This Semester is YOUR Semester… to Start Drinking Almond Milk

By Claire Hansen
Blog Content Contributor

As years pass, the quiet voice that is almond milk in a world of cow’s milk and dairy products is starting to get louder and louder. For nutrition nuts like me, this is fantastic news. For others, it can be frightening. With the surfacing of  new data, I feel safe saying that we are on the brink of a health revolution. I could write about the benefits of different health foods and cooking tips all day long, but for now I think it’s time we take a closer look at almond milk and see what all the hype is about.

Background

Although it may seem like almond milk is a very new idea, it has actually been around since the middle ages. According to “Food in Medieval Times” by Melitta Weiss Adamson, some noble households favored it over animal milk. Yes, that is correct. Even the most royal citizens prefered almond milk, and this was long before we knew anything about the nutritional profiles of the two. Anyway, the reason for the most recent spike in almond milk popularity is not all due to its amazing taste. There are several important qualities of almond milk that are essential to our health, which is why it has taken its place as the runner up against cow’s milk.

Nutritional Profiles

Let’s begin with the most obvious difference — the nutrition facts. By simply comparing a label from a carton of reduced fat cow’s milk to that of unsweetened vanilla almond milk side by side, one can see that just the calories present a major distinction. One cup of almond milk contains just 30 calories, as opposed to cow’s milk’s 120. That means cow’s milk has four times the amount of calories that almond milk has! Not to mention almost twice the amount of fat, too. When it comes to sugar cow’s milk takes the lead there, too. It contains 12 grams of sugar per cup, whereas unsweetened almond milk usually contains less than one gram. However, the sugar and fat content in sweetened almond milk is usually a lot higher, and certain types of cow’s milk, like the skim and nonfat kind, are often closer in nutritional content to almond milk than the one we’re looking at today. Cow’s milk does surpass almond milk in two areas, though: protein and calcium. With eight grams of protein per cup and 30 percent of the recommended daily value of calcium, it is hard to say that cow’s milk offers no nutrition at all. Yet, manufacturers still try to make almond milk as cow-like as possible, by creating fortified versions which normally contain equal or larger amounts of added calcium and vitamins A, D, E and B12.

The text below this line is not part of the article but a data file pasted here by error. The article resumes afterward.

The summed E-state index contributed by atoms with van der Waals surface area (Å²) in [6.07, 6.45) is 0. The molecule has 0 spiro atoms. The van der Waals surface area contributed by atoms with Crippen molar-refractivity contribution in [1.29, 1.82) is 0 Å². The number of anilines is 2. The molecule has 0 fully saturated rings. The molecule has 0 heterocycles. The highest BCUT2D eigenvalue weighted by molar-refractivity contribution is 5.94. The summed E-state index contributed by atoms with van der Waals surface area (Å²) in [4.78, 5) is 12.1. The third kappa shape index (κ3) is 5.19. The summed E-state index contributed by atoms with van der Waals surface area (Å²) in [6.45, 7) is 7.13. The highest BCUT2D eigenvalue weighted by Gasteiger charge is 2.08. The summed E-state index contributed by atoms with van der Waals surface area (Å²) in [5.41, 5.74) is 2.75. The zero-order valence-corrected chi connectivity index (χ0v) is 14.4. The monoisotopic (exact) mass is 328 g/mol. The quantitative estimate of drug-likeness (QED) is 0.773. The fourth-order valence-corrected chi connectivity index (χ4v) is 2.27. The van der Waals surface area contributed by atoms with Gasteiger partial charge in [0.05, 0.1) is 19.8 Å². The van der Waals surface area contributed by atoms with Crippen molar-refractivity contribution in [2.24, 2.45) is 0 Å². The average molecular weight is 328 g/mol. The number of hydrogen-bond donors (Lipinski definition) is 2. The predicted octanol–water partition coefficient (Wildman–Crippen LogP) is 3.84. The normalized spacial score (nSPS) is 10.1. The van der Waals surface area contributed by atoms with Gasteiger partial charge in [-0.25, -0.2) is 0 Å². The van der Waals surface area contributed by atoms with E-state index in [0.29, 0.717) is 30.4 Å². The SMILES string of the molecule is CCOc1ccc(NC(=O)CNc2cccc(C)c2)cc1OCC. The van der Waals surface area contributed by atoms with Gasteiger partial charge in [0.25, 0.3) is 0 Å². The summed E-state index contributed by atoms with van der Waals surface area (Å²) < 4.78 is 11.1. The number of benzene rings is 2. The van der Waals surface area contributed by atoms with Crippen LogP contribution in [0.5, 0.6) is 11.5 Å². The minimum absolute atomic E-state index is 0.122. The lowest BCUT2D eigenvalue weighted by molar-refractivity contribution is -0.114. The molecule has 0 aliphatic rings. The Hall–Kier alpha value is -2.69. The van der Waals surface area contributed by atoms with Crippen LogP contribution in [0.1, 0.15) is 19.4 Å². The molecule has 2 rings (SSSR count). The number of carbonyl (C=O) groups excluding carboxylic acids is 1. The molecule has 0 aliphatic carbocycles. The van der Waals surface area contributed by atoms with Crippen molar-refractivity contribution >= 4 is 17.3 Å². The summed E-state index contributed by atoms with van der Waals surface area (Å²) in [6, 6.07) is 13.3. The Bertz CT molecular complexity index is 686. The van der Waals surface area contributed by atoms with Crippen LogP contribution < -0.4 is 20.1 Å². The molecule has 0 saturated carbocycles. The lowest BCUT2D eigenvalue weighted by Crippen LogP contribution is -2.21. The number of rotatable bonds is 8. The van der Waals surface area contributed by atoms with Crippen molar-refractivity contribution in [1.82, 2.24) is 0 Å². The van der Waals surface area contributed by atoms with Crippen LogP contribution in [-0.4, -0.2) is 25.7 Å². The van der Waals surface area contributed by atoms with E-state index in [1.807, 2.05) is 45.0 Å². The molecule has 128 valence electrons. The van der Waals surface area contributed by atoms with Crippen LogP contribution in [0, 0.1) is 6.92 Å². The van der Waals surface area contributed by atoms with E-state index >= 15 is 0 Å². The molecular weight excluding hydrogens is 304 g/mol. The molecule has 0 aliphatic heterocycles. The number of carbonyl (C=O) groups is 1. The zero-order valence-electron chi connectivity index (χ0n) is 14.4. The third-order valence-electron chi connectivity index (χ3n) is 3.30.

But wait, there’s more!

The benefits of drinking almond milk extend far beyond what we see on the nutrition labels. For someone who is trying to lose weight, making the simple switch to almond milk could aid them a great deal in their journey due to almond milk’s low-caloric nature. To further that statement, the American Heart Association claims that almond milk is cholesterol free and contains monounsaturated fats, and when used to replace saturated fats (aka the fats that exist in cow’s milk), can be very beneficial for your heart. Almond milk has also been shown to  lower one’s risk of developing prostate cancer by more than 30 percent, whereas cow’s milk actually stimulated the growth of those unwanted cells, as suggested by a study published in Nutrition and Cancer. The fact that almond milk is dairy-free makes it a perfect option for those with dairy and lactose intolerances, and of course the vegan folk as well. Did you know that, according to a recent article published in Critical Reviews in Food Science and Nutrition, 75 percent of the world’s population suffers from lactose intolerance? Perhaps we were never meant to drink milk in the first place! After all, the sole purpose of cow’s milk is to help baby cows grow up to weigh around 1,000 pounds. So, moderation is clearly key here.

Exceptions

almond milk (1 of 2).jpg
On the left is unsweetened vanilla almond milk. On the right is reduced fat cow’s milk. Photo by Claire Hansen.

Now, I do not think anyone is saying that cow’s milk or milk from any animal should be completely banned and removed from all existence as we know it. We do not have to dip our cookies in almond milk all the time. Ice cream and grilled cheese sandwiches are two of the world’s greatest treasures, so it would be absurd to say that we should never allow ourselves to taste those things again. The key to maintaining a healthy relationship with our diet is all about finding balance. For example, I am someone who pretty much always sticks to almond milk and other dairy alternatives when I am out grocery shopping, but when I made my own birthday cake this summer, did I use fake butter and almond milk? Absolutely not. It was a special occasion for me, and those are the times when it is okay to let loose a little! Let us not forget that life is about nourishing the soul, too. The steps taken towards a healthier lifestyle should not feel like a battle, but rather a growing friendship.

It has been delightful to see almond milk become incorporated into more and more products throughout the last few years. It is typical to see things like almond milk ice cream, cheese, yogurt and even almond milk eggnog in the aisle that was once dominated by dairy. I continue to try the new creations as I find them, and although some could still use a little refining, it makes me happy to see brands trying to adapt to the shifting normalities and doing their part to help push America towards a brighter future. Do yourself a favor this semester and join the movement by simply giving it a try the next time you stop at H-E-B! Your body will thank you.

 

Featured image by Claire Hansen.

 

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